Following Moscow's decision not to allow the Belarusian leader to visit two Russian regional cities, Alyaksandr Lukashenka on 2 October sent a telegram to President Boris Yeltsin saying the incident "did not correspond" to relations between the two countries and "contradicts the common strategy" of integration, ITAR-TASS reported. Meanwhile, Belarusian Foreign Minister Ivan Antonovich told the UN General Assembly that relations between Minsk and Moscow are not proceeding "smoothly" but could nonetheless serve as a model for relations between other countries, Belarusian media reported. His remarks followed increasingly harsh exchanges between the two capitals over the nature of their relations, Interfax reported.


Russian State Duma Speaker Gennadii Seleznev says the forced cancellation of Belarusian President Lukashenka's planned visit to Lipetsk Oblast is an "unfriendly move" that may damage Russian-Belarusian relations, ITAR-TASS reported on 2 October. The same day, Yeltsin said Belarusian authorities should release Russian Public Television (ORT) journalist Pavel Sheremet before Lukashenka visits Russia. But Seleznev argued that is "absolutely unacceptable" to link a "simple criminal case with inter-state relations." Also on 2 October, Governor Anatolii Lisitsyn of Yaroslavl Oblast, which Lukashenka had also been scheduled to visit, told Interfax that the cancellation of Lukashenka's trip defied logic, commenting "Farewell, common sense! Long live ORT!" Lisitsyn also said unnamed authorities in Moscow tried to pressure him to cancel Lukashenka's visit but that he had refused on the grounds that the visit would help the Yaroslavl economy.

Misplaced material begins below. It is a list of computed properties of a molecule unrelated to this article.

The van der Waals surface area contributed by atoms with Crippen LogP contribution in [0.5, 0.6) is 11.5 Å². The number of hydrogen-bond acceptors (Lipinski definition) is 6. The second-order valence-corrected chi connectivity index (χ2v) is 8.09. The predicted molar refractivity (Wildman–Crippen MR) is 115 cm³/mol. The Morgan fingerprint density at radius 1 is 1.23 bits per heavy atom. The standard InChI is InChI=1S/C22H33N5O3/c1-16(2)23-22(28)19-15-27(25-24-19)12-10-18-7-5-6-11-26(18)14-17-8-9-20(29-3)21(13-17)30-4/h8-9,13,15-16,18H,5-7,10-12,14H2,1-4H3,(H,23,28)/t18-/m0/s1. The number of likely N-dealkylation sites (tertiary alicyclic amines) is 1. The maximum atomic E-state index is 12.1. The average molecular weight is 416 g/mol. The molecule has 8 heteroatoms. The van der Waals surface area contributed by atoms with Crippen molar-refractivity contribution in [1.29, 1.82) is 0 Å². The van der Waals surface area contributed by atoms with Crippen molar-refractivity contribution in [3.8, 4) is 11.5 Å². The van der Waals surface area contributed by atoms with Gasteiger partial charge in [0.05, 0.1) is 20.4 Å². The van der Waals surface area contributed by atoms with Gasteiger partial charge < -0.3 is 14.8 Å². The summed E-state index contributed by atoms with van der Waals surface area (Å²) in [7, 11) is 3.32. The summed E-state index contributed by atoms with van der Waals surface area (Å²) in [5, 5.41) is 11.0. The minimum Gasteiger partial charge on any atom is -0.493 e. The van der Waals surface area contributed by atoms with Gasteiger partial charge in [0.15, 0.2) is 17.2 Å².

Vladimir Gorbulin, the secretary of the Ukrainian National Security Council, has complained that Kyiv has made "no serious progress" in developing cooperation with NATO, Interfax reported on 2 October. Gorbulin made his remarks during the first meeting of a new state commission intended to promote cooperation with the Western alliance. He called on all ministries and state agencies to work together to increase cooperation with NATO.


The government on 2 October convened an emergency session that was also attended by defense forces commander Major-General Johannes Kert, ETA reported. Following the meeting, Justice Minister Paul Varul said nothing has been done to improve the situation in the defense forces since the accident in mid-September in which 14 peacekeepers perished. He pointed out that it was only on 30 September that the head of the ill-fated peacekeeping unit was relieved of his duties. Kert, for his part, said he had waited for the government report to appear before taking action. He stressed, however, that he would now act decisively. A government investigative commission blamed the military leadership for the tragedy. President Lennart Meri has sharply criticized the government report and pointed to shortcomings at the Defense Ministry (see "RFE/RL Newsline," 1 and 2 October 1997).


According to Gediminas Vagnorius, claims that parliamentary chairman Vytautas Landsbergis collaborated with the Soviet KGB are "rude attacks inspired by personal and political motives...[and] based on accusations by antagonistic Soviet security officers," BNS reported on 2 October. Vagnorius is a prominent leader of Landsbergis's Conservative Party. Also on 2 October, the chairman of the parliamentary commission investigating deputies' possible links with secret services abroad said that testimony against Landsbergis has been received from only one former KGB official, adding that it cannot be considered valid evidence. Earlier press reports claimed that four former KGB officials submitted testimony (see "RFE/RL Newsline," 2 October 1997). Meanwhile, opposition deputies have proposed that Landsbergis suspend his political activities while the investigation into his past continues.